Current issue of Antiquarian Horology
Volume 44, Issue 1 March 2023
The front cover shows a detail of a rear view of jacks and bells, showing fixings, from Sir John Bennett’s shopfront on Cheapside, London, re-erected at the Henry Ford, Dearborn, Michigan, USA in 1930. Photo © Mark Frank, 2018. For more information see the article on Jacob Winter’s shopfront in Stockport, Cheshire, in this issue.
This issue contains the following articles:
‘Prototype lantern clocks. Part 2: Newly discovered clocks’
by John Robey (pages 23–33)
‘Two precision clocks by William Nicholson’
by Jonathan Betts (pages 34–42)
Summary: This article describes the two known clocks signed by natural philosopher and scientific journalist William Nicholson (1753–1815). For a short summary of the life and work of this significant figure of the Enlightenment, see the Notes from the Librarian in this issue. (Read this article here)
‘An early demonstration of the spiral balance spring by Isaac Thuret’
by Rory McEvoy (pages 43–55)
Summary: In 2009, an unusual seventeenth-century table clock by Parisian clockmaker Isaac Thuret came to light in a French auction room. The unique shape of the case and empty holes on the movement plates strongly suggested that the clock had originally been made to demonstrate the then-new technology of the spiral balance spring. Through study of the clock, its restoration, seventeenth century sources, and recent scholarship, the article presents the dispute over patent rights to the spiral balance spring and opens a discussion on methodologies for dating religieuse clocks of the 1670s.
‘Daniel Quare (1648–1724): Yorkshireman, activist, Quaker horologist and businessman’
by Ann McBroom (pages 56–81)
Summary: Excellent accounts already exist of Daniel Quare’s horological legacy; 1, 2, 3 this paper is intended as a supplement. A painstaking search for a birth record for Daniel in Somerset, where he reportedly was raised, yielded nothing. 4 The evidence presented here is that he was a Yorkshireman, baptised Daniell Quaer at All Saints Wistow on 1 January 1649, the son of Robart Quaer. 5 My hope is that this will unlock new information about Quare’s early life and where and with whom he trained. Daniel Quare was a life-long activist. He worked tirelessly to achieve full toleration for Quakers, but his activism was far broader and included efforts to combat societal injustices in Britain and overseas. The current paper considers how, as a Quaker, he may have navigated his personal and business options.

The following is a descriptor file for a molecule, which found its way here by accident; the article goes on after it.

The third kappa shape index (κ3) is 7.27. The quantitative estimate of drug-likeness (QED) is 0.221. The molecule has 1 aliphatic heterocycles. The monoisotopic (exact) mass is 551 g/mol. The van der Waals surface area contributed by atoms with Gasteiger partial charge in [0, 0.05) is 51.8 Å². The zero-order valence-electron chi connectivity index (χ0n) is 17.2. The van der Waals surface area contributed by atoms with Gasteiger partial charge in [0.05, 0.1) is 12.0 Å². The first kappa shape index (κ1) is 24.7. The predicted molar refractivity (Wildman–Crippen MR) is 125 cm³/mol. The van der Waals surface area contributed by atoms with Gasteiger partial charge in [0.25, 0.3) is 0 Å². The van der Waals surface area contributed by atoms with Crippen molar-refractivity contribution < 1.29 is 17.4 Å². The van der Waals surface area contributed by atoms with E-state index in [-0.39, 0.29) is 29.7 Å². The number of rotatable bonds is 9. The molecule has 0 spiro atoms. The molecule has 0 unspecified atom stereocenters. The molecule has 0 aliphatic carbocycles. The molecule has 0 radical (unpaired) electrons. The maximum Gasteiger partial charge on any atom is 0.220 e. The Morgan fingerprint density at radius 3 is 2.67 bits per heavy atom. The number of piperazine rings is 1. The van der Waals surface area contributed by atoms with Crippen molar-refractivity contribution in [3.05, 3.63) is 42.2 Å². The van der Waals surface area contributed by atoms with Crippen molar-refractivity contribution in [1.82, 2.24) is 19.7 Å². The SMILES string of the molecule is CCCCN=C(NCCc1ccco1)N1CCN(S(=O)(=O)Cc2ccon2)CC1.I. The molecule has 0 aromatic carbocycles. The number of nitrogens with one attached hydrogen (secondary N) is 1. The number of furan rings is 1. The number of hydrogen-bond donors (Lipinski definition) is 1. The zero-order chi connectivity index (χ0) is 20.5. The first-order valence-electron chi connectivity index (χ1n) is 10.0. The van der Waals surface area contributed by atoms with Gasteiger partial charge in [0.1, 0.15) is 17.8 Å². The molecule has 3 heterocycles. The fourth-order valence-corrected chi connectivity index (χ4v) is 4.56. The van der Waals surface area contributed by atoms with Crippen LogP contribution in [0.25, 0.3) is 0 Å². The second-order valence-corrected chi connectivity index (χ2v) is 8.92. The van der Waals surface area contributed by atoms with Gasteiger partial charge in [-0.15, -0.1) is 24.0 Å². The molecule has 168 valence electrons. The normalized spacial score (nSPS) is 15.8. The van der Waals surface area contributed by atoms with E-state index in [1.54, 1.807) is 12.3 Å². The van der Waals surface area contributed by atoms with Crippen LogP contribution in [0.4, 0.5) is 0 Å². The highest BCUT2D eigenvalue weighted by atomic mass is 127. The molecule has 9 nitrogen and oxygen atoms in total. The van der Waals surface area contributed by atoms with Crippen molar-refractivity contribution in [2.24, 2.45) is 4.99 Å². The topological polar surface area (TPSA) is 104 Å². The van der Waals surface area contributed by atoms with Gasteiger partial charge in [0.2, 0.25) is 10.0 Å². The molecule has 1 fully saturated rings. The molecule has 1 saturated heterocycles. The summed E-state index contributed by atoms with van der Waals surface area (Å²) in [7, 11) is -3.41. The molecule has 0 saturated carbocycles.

‘The Lepaute tower clock of the future King Louis XVIII in Versailles (1780)’
by Denis Roegel (pages 82–90)
Summary: The clock described in this article is one of the earliest known tower clocks made by Lepaute, and the oldest such clock known with a pendulum length adjustment. It was installed in 1780 in a private mansion in Versailles owned by the future King Louis XVIII. It is in storage in the Musée des Arts décoratifs in Strasbourg.
‘Jacob Winter’s shopfront in Stockport, Cheshire: its history, context and conservation. Part 1: Jacob Winter 1865 to 1904’
by Steve and Darlah Thomas (pages 91–100)
Summary:Jacob Winter (1865-1935) was a first-generation watch, clock and jewellery retailer who began trading in Stockport around 1890 and whose business continued for a century. His shopfront was adorned with a projecting clock and three automata which chimed ting-tang quarters and struck the hours. Intended to draw public attention to the business, the daily displays did just that and became the town’s major attraction. What inspiration lay behind this? We will consider the possibility that sight of John Bennett’s emporium on London’s Cheapside inspired a young boy, and the coincidences of location and selection of clockmaker which came into play. We look at two clocks made thirty years apart to perform similar tasks and at the recent efforts to conserve one clock’s place in the life of a northern town.
‘A sphygmochronograph for registering the pulse’
by Thomas Schraven (pages 101–105)
Summary: An ongoing hunt for unusual short-time measurement devices by the Jaquet firm led to the discovery of an early clockwork item for recording the human pulse. This article describes its origins, development and operation.
‘Unfreezing Time #13’ by Patricia Fara (pages 106–107) (Read the whole series of articles here)
The issue totals 144 pages and is illustrated mainly in colour, and is completed by the regular sections Horological News, Book Reviews, AHS News, Notes from the Librarian, Letters and Further Reading.